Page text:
Ionosphere learning from repetitive patterns

By default learning from repetitive patterns is not enabled because you should define the metrics to exclude from this learning before enabling it.

Exclude and include

You need to decide what metrics you want to exclude from learning from repetitive patterns. You do not want Skyline learning from repetitive patterns on bad metrics, like metrics that are related to errors, 50x status codes, access_denied, etc. These types of metrics can be excluded from the learning by defining them in the settings.IONOSPHERE_REPETITIVE_PATTERNS_EXCLUDE.

For convenience sake there is a settings.IONOSPHERE_REPETITIVE_PATTERNS_INCLUDE setting which allows you to define only certain metrics to be learnt from repetitive patterns. If it is defined it is evaluated before the EXCLUDE to filter only the metrics that match definitions. The EXCLUDE (if defined) is then applied to the INCLUDE metrics list. This setting is to allow for testing repetitive learning with limited set of metrics before implementing it on the entire metric population.

For a detailed description of the data structures both of these dictionaries see the annotated example under settings.IONOSPHERE_REPETITIVE_PATTERNS_EXCLUDE in


Two methods of learning from repetitive patterns can be implemented in Ionosphere. Each method has slight differences and running both achieves the best results.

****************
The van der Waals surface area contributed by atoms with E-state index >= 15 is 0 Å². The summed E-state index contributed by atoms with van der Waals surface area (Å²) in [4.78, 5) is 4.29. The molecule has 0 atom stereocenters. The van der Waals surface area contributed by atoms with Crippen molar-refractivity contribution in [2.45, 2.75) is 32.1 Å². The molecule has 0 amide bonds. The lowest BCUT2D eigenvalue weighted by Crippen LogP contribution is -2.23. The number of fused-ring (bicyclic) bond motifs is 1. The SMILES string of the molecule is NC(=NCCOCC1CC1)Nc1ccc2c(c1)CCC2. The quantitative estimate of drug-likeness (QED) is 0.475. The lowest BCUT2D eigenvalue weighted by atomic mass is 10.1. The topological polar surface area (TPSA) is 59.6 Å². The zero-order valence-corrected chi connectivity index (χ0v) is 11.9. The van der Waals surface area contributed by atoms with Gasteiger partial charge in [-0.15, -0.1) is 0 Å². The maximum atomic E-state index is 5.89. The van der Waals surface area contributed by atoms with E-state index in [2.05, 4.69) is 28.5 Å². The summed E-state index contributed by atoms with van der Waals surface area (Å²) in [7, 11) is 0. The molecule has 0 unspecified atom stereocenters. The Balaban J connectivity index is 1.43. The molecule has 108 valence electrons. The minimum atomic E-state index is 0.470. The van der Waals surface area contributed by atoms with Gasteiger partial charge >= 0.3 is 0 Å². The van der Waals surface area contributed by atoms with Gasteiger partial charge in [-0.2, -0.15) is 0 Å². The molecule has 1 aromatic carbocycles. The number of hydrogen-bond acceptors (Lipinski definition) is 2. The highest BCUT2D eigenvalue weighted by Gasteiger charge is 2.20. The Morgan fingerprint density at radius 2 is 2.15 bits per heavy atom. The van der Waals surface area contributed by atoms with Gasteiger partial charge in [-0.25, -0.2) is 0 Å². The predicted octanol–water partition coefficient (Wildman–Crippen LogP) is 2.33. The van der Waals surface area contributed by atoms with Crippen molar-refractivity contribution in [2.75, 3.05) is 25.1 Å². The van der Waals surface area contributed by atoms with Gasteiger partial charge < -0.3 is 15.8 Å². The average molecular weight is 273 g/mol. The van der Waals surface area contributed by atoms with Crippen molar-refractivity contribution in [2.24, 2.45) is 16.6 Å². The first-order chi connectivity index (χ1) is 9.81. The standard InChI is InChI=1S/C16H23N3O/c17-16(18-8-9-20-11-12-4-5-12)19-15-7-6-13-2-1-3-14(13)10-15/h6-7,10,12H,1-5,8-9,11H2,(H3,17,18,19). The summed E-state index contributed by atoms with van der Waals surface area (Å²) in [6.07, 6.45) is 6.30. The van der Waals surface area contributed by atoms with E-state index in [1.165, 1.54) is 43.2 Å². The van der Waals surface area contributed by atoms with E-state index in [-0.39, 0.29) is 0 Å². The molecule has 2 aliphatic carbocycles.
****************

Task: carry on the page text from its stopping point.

Often metrics exhibit repetitive patterns where there are large fluctuations periodically. A number of these are caused by normal operations of a process, for example something like prometheus_tsdb_compactions_total or VictoriaMetrics process_io_write_syscalls_total are processes that occur periodically and tend to generate spikes of similar and varying magnitude. There are many other types of metrics that fit into this category, things like backups which generally cause spikes in disk I/O, network bandwidth, etc, and other things like cron jobs, log rotation, etc, that run on a scheduled basis can result in these types of patterns in metrics.

The learn_repetitive_patterns processes evaluates current and previous anomalies on metrics and calculate the features profile for each of these, then comparisons are made between all the calculated features profiles and if 3 are found to be similar then these patterns are learnt as being normal behaviour.

The two methods, namely learn_repetitive_patterns and find_repetitive_patterns are described here, both are similar but each searches for a different kind of pattern.


This method learns daily periodic patterns. In new metrics these patterns can be found and learnt after 10 days. Thereafter if the pattern changes the method can learn the new daily periodic pattern after 7 days.